Case Study: Pelvic Pain and Congestion in a Post-menopausal Female
Pelvic Pain & Post-menopausal Female
Clinical manifestations Pelvic Congestion Syndrome is characterized by pelvic pain of at least six months duration. We will describe post-menopausal women who showed symptoms of pelvic pain of a vascular origin. This type of pain often first manifests during or after pregnancy and worsens with subsequent pregnancies. The pain varies in severity, but is usually described as a dull ache or heaviness that increases around the menstrual cycle; with prolonged standing, postural changes, walking, or activities that increase intraabdominal pressure; and after intercourse (postcoital ache).
It is usually unilateral but can be bilateral or shift from one side to the other. The patient may also complain of sharp exacerbations of pain, dysmenorrhea, deep dyspareunia, and urinary urgency. Gluteal, vulvar, and/or thigh varicose veins may also be present.
It primarily affects women who had multiple pregnancies in the reproductive age group. The prevalence of PCS is up to 30 percent in patients presenting with chronic pelvic pain in whom no other obvious pathology can be found.
Previously seen by multiple specialists
By the time the 55-year-old patient presented to our office, she had had evaluations done by her Gynecologist, Urologist and Uro-gynecologist. Also had a GI evaluation done with Colonoscopy and polypectomy without relief of her symptoms. It is very common for women to visit multiple specialists before linking their pelvic pain to a vascular problem.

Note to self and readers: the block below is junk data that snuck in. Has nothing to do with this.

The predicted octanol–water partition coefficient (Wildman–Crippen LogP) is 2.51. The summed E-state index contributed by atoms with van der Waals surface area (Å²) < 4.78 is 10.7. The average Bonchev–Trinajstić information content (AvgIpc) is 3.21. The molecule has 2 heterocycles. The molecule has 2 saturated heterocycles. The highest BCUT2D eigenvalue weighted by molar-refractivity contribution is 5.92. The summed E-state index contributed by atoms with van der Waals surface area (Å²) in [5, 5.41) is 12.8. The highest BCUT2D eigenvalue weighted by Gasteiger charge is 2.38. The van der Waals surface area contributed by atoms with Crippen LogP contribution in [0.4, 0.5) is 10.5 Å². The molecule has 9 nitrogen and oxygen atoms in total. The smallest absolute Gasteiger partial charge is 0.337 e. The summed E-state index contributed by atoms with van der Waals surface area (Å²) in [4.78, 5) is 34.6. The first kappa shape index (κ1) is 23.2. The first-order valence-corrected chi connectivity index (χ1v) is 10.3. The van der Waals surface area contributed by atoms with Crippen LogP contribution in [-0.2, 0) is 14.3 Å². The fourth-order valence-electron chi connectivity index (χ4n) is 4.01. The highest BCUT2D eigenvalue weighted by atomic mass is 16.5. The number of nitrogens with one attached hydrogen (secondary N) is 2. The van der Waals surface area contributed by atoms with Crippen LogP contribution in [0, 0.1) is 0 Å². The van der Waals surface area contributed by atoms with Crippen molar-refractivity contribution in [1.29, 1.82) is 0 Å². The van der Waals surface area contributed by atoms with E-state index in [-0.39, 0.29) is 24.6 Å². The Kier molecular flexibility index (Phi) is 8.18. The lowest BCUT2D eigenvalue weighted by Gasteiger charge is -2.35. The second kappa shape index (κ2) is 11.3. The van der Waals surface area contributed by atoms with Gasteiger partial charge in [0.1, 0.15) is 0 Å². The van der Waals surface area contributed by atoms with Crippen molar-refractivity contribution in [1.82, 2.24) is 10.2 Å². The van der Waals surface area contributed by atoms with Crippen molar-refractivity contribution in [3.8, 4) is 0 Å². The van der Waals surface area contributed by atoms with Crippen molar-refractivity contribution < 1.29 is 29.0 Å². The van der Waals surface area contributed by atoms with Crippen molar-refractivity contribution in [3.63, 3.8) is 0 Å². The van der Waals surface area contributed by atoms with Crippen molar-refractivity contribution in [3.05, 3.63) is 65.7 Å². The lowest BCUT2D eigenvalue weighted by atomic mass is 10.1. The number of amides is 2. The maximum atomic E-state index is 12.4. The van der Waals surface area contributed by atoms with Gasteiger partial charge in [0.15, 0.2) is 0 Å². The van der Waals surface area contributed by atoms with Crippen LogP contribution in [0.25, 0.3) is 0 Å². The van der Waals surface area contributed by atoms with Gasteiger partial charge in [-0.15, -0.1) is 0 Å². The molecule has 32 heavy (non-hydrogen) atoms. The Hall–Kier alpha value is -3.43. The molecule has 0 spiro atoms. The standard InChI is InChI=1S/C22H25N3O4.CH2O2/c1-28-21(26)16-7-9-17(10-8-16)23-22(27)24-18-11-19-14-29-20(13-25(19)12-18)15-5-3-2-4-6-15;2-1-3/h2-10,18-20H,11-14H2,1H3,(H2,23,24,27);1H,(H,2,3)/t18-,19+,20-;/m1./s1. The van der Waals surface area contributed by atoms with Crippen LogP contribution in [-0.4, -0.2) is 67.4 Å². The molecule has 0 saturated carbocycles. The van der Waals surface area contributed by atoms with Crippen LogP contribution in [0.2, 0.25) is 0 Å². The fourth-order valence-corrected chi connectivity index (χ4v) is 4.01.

This is why the Center for Vascular Medicine's team developed this website to educate patients and seek the correct specialist based on their symptoms. After making the appointment, the vascular specialist completes a comprehensive questionnaire and a noninvasive transabdominal ultrasound before going to minimally-invasive diagnostic procedures. This way the providers can be sure that the pelvic pain is of a vascular origin.
Dr. Lakhanpal performed a venoplasty of the left common iliac vein extending to the inferior vena cava was performed and a stent was placed extending from the inferior vena cava across the common iliac vein to the left external iliac vein, restoring normal diameter. The venogram revealed brisk flow through the newly stented veins and almost complete disappearance of the left internal iliac collaterals.
During a one-week follow-up visit, she reported that her pelvic pain and left thigh pain had improved. At her six-week follow-up visit, she remained pain-free and the ultrasound documented that the stent was working properly. She reported that in addition to having no recurrence of her thigh or pelvic pain in her telehealth appointment and she had no further recurrence of varicose veins in her legs.
She was extremely happy with the outcome of her procedure. The pictures below show her venogram (picture of her veins). This is how the physician can see proper blood flow through her pelvic veins.
Hope For Women with Pelvic Pain Symptoms
If you are a woman who is suffering from Chronic Pelvic Pain lasting 6 months or longer, then consider the Center for Vascular Medicine. The Center for Vascular Medicine has offices in Virginia, Maryland, New Jersey, Illinois, Michigan, and continually growing to help patients find relief.
or Call the corporate headquarters to make an appointment at (301) 486-4690.